The Town of Brunswick, population 15,175 (2010), is located midway between Portland and Augusta, Maine along Interstate 95. Its eastern boundary is created by the Androscoggin River and its southern boundary is formed by the bays and points of the Atlantic coastline.
In 1986, the Town adopted a TDR program designed to preserve land for recreation, conservation and the protection of water quality, natural features and historical resources. In this program, the receiving sites had to be located in the Mixed Use Zone II but sending sites could be any land found eligible for protection regardless of its zoning.
The TDR program was never used and the Town eliminated the TDR provisions when a new zoning ordinance was adopted in 1997.
In the Brunswick TDR program, sending sites could be located in any zoning district. However, the Town had to determine that the proposed sending site was within one of the following five categories:
- Land within the Natural Resources Overlay Zone;
- Land important for water quality protection;
- Land with unique historical or natural features;
- Land furthering the objectives of the Conservation Commission; or
- Land furthering the objectives of the Recreation Commission.
TDRs could be created when ownership of a sending site passed to an entity approved by the Planning Board subject to covenants also approved by the Planning Board. Alternatively, TDRs could be formed by the placement of an easement on the sending site. This easement could either be perpetual or a minimum of 25 years if approved by the Planning Board. The Planning Board also had to determine that the easement would be transferred to an entity with the financial capability to administer and enforce the easement.
Proposed receiving site projects were parcels within the Mixed Use Zone II, a district which allows a wide range of commercial and light industrial uses as well as residential. A receiving site development using TDR had to be consistent with the Brunswick Comprehensive Plan, located on a parcel at least ten acres in size and be served by a public sewer system.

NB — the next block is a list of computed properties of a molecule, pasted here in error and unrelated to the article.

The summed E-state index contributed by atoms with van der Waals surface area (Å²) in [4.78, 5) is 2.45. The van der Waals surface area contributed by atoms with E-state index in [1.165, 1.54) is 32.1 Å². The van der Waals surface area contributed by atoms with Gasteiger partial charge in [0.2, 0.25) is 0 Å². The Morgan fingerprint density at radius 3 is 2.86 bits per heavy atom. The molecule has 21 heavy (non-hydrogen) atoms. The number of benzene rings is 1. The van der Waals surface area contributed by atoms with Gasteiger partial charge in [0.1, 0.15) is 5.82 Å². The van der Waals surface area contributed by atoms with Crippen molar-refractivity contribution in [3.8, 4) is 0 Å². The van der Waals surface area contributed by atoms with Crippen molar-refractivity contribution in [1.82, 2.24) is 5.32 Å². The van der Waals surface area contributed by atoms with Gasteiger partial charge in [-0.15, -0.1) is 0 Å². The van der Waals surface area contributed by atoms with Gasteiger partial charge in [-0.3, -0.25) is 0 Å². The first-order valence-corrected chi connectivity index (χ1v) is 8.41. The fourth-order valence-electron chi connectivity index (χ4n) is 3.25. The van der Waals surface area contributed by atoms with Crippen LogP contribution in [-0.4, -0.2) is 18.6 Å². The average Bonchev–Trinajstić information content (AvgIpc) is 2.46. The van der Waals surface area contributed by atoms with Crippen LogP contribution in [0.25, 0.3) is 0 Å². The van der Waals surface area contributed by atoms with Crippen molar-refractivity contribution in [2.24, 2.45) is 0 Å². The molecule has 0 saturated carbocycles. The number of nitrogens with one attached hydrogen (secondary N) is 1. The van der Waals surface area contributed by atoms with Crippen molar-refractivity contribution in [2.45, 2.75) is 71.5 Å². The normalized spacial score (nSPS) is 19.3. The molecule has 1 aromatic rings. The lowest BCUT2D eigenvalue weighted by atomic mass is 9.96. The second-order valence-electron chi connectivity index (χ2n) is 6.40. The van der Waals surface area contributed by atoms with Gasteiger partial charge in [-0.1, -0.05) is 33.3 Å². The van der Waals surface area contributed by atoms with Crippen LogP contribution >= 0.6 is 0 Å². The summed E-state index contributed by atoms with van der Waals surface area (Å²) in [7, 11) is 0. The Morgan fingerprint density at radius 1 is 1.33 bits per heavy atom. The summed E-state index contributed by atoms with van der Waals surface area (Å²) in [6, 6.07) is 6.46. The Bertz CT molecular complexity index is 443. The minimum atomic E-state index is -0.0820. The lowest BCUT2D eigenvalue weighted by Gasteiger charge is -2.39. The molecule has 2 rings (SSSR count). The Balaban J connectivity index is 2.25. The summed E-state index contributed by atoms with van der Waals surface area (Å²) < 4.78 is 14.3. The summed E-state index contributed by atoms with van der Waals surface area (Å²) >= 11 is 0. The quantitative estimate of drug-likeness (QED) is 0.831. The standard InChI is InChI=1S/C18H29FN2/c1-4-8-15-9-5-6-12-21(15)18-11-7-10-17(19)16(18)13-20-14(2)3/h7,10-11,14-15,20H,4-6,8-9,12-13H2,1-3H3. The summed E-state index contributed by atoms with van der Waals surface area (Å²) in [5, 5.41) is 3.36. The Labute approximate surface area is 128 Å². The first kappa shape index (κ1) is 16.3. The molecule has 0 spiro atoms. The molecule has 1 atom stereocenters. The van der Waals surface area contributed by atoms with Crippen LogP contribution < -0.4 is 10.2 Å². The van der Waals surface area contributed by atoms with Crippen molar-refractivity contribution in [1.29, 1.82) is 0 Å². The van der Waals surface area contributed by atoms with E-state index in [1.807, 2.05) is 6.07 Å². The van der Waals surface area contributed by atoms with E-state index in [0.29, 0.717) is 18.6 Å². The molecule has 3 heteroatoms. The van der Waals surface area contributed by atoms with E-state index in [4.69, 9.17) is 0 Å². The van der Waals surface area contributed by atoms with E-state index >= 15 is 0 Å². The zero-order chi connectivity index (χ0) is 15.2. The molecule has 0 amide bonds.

As a matter of right, the Mixed Use Zone II has the following requirements: building footprints can occupy 25 percent of the site; impervious surfaces can cover 40 percent of the site; and residential density can be a maximum of one unit per 80,000 square feet of lot area. However, projects approved to use TDR could have a building footprint factor of 50 percent, impervious surface coverage of 70 percent and a density of one unit per 5,000 square feet of lot area. In other words, a developer could enjoy a density bonus of 1500 percent with a TDR-based project that was able to comply with the footprint and coverage limits as well as other requirements.
The Mixed Use Zone II also allowed TDR to be used in business office and light industrial receiving site projects. As with residential, these commercial/industrial receiving site projects had to be consistent with the Brunswick Comprehensive Plan, located on a parcel at least ten acres in size and be served by a public sewer system. As with residential projects, commercial/industrial developments using TDR could double their building footprints and increase coverage from 40 to 70 percent of the receiving site.
For both residential and commercial/industrial projects, the amount of sending site land which had to be deed restricted was equal to the difference in land coverage at the receiving site resulting from increasing the maximum gross density factor from 50 percent to a maximum of 70 percent. For example, if a project on a ten-acre receiving site used TDR to increase lot coverage from 40 to 70 percent, the additional lot coverage would be 30 percent or three acres; consequently, three acres of sending site land would have to be preserved before the Town could approve the receiving site project.
The Brunswick program offered a 1500 percent density bonus to receiving site developers, one of the highest found in this book. Nevertheless, Phil Carey, Planner for Brunswick, reported in the mid 1990s that the program was not generating any transfers possibly because developers in Brunswick were satisfied with the density they could get without buying TDRs. At that time, Carey also noted that the use of TDR was limited to the Mixed Use Zone II, a district that only covers approximately 250 acres.
In a December 1998 update, Carey reported that the TDR provisions were not retained when the Town adopted a new zoning ordinance in May of 1997.